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Renewable energy in Asean

Nadhilah Shani / Khmer Times Share:
Solar energy panels on top of an apartment building in Phnom Penh. There is an abundance of renewable energy in Cambodia. KT/Fabien Mouret

The current global energy landscape differs greatly from what it looked like a decade ago. The world is seen transitioning towards new and renewable energy (RE) in a quiet but fast pace, driven by various factors for the last ten years. This is due to a variety of reasons, including the arising concern over climate change which leads to a global commitment formulated in the Paris Agreement, the uncertainty of oil crisis as seemingly proven by the ‘Hubbert peak oil theory’, and the advancing technologies in RE.

RE is the current rising star globally, reflected by many countries’ moves towards adding the capacity of these technologies. In 2016, two-thirds of additional global power capacity or almost 165 GW were coming from RE. It is also predicted that solar and wind (on-shore and off-shore) will represent 80 percent of global RE capacity in the next five years.

This global investment boom in renewable energy is not driven only by the motive of reducing CO2 emission anymore, but also by the financial competitiveness of the RE market. In 2016, it was firstly observed that investment in renewables was more than double than that in fossil-fuels. Solar and wind absorbed the biggest portion of RE investment, reaching $114 billion and $112 billion respectively, which in total represents 90 percent of total global RE investment.

The term “banks will follow where the money goes”, rings true with renewables. While decades ago RE projects were struggling to compete for investments and needed to be supported with government incentives and policies, now RE projects are seen to be attractive, thanks to the learning curves of RE project implementation and reduced costs of RE equipment. In many regions in the world, RE generation costs even dropped to the level of conventional generation costs, or even lower. This is made possible by the application of an auction scheme; which significantly reduces the generation costs of RE projects if the economic scale of the project is higher. One extraordinary example comes from India in 2017, where in ten months wind prices dropped by 30 percent to $0.041 per kWh for 1 GW of wind power capacity which was successfully auctioned in the same year.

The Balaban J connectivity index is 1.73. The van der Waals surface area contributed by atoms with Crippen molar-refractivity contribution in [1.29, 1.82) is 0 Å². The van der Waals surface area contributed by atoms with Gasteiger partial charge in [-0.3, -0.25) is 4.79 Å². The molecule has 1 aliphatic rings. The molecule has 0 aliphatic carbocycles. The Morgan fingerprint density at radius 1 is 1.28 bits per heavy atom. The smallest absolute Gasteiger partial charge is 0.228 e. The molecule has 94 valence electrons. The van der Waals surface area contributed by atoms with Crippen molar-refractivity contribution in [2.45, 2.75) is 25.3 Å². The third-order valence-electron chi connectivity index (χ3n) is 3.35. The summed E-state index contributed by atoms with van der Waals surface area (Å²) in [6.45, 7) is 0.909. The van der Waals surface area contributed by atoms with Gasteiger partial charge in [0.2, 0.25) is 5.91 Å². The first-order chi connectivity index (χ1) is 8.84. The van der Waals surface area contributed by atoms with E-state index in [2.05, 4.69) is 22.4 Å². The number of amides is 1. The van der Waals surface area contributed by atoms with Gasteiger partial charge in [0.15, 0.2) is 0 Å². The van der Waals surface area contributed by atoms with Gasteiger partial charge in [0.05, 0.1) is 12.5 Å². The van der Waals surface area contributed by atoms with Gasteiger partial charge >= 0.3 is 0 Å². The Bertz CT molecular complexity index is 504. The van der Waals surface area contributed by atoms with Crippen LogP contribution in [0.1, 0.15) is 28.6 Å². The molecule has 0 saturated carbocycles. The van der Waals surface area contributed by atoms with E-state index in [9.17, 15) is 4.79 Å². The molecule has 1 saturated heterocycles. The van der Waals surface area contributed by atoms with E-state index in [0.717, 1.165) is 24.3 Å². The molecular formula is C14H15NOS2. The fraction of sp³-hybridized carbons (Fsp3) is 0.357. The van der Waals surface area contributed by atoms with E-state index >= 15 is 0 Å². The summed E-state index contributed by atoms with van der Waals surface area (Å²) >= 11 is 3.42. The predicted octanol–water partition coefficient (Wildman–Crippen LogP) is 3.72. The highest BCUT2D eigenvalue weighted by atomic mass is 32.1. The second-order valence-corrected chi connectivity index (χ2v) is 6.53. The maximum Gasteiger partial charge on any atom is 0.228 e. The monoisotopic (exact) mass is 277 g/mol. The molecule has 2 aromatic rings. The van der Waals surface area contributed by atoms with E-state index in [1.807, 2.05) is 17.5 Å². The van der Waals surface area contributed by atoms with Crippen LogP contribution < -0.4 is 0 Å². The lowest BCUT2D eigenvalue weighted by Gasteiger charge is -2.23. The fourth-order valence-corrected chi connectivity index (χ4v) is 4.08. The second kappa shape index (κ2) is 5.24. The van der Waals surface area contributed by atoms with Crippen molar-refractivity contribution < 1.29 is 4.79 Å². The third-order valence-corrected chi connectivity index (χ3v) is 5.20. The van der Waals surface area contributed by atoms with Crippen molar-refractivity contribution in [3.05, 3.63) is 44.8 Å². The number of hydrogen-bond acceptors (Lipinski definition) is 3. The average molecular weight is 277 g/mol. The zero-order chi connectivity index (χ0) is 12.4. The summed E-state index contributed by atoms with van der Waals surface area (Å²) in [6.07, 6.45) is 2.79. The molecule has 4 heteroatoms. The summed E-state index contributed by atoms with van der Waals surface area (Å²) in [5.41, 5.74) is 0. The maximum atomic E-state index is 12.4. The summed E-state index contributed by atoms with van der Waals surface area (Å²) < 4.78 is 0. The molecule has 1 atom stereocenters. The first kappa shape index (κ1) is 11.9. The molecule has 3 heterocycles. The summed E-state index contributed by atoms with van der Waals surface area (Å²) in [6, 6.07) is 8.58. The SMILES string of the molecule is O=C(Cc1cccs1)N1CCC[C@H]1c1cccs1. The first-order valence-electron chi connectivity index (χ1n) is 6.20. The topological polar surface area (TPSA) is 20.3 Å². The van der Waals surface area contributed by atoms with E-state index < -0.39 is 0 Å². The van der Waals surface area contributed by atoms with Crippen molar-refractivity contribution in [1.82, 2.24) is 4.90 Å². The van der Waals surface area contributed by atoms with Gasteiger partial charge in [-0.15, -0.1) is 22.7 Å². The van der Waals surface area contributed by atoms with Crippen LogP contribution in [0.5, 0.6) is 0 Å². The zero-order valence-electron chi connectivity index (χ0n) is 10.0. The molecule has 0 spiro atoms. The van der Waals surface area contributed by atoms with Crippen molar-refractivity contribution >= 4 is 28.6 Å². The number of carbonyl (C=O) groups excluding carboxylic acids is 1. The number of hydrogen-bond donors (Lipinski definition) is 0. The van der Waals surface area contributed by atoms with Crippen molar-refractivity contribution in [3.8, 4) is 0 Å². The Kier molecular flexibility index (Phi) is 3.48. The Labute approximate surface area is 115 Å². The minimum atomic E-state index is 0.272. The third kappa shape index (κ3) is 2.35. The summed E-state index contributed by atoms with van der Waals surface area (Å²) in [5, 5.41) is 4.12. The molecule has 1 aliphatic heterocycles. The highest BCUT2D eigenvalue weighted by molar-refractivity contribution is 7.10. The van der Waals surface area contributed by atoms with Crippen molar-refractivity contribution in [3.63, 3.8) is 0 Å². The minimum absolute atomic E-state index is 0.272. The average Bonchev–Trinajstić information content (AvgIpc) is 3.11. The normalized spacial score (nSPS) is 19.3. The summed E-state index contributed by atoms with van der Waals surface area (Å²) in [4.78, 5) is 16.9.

The rise of investment in RE is also due to the fact that financial institutions start to understand the risks and benefits in investing in RE projects. They see that the risks could be managed with proper project planning and a thorough design process. Financial institutions also see that RE projects are free from fluctuating fuel cost prices, as well as fuel supply and transport issues.

Following this trend in RE investment, the next question for Asean is why do we need to move fast enough to join this investment transition to RE? A reasonable answer is because Asean has a huge potential in RE, meaning a huge market for investment. The region is blessed with diverse RE resources such as solar (Asean’s potential is 3.6 to 5.3 kWh/m2/day) and wind (up to 6.5 m/s windspeed). With the huge population that needs energy access and RE potentials to tap, Asean could become a big player in the RE market if the region chooses the right path to harvest the investment. Asean has already committed to achieve 23 percent of RE mix in the energy supply by 2025, and to reach this goal it is predicted that Asean needs an additional investment of $214 billion for RE in the power sector. This means up to 2025, Asean needs an annual investment of $21.4 billion to generate electricity from RE.

However, this investment transition towards RE will happen only if Asean member states establish clear guidelines for RE investment in the region, not only by providing incentives but also cutting unnecessary red tapes. Some member states have risen up to the challenge by providing green-bonds (Malaysia), considering renewable energy certificates (the Philippines), and providing bank guarantees for small and medium enterprises to join in RE projects with big players.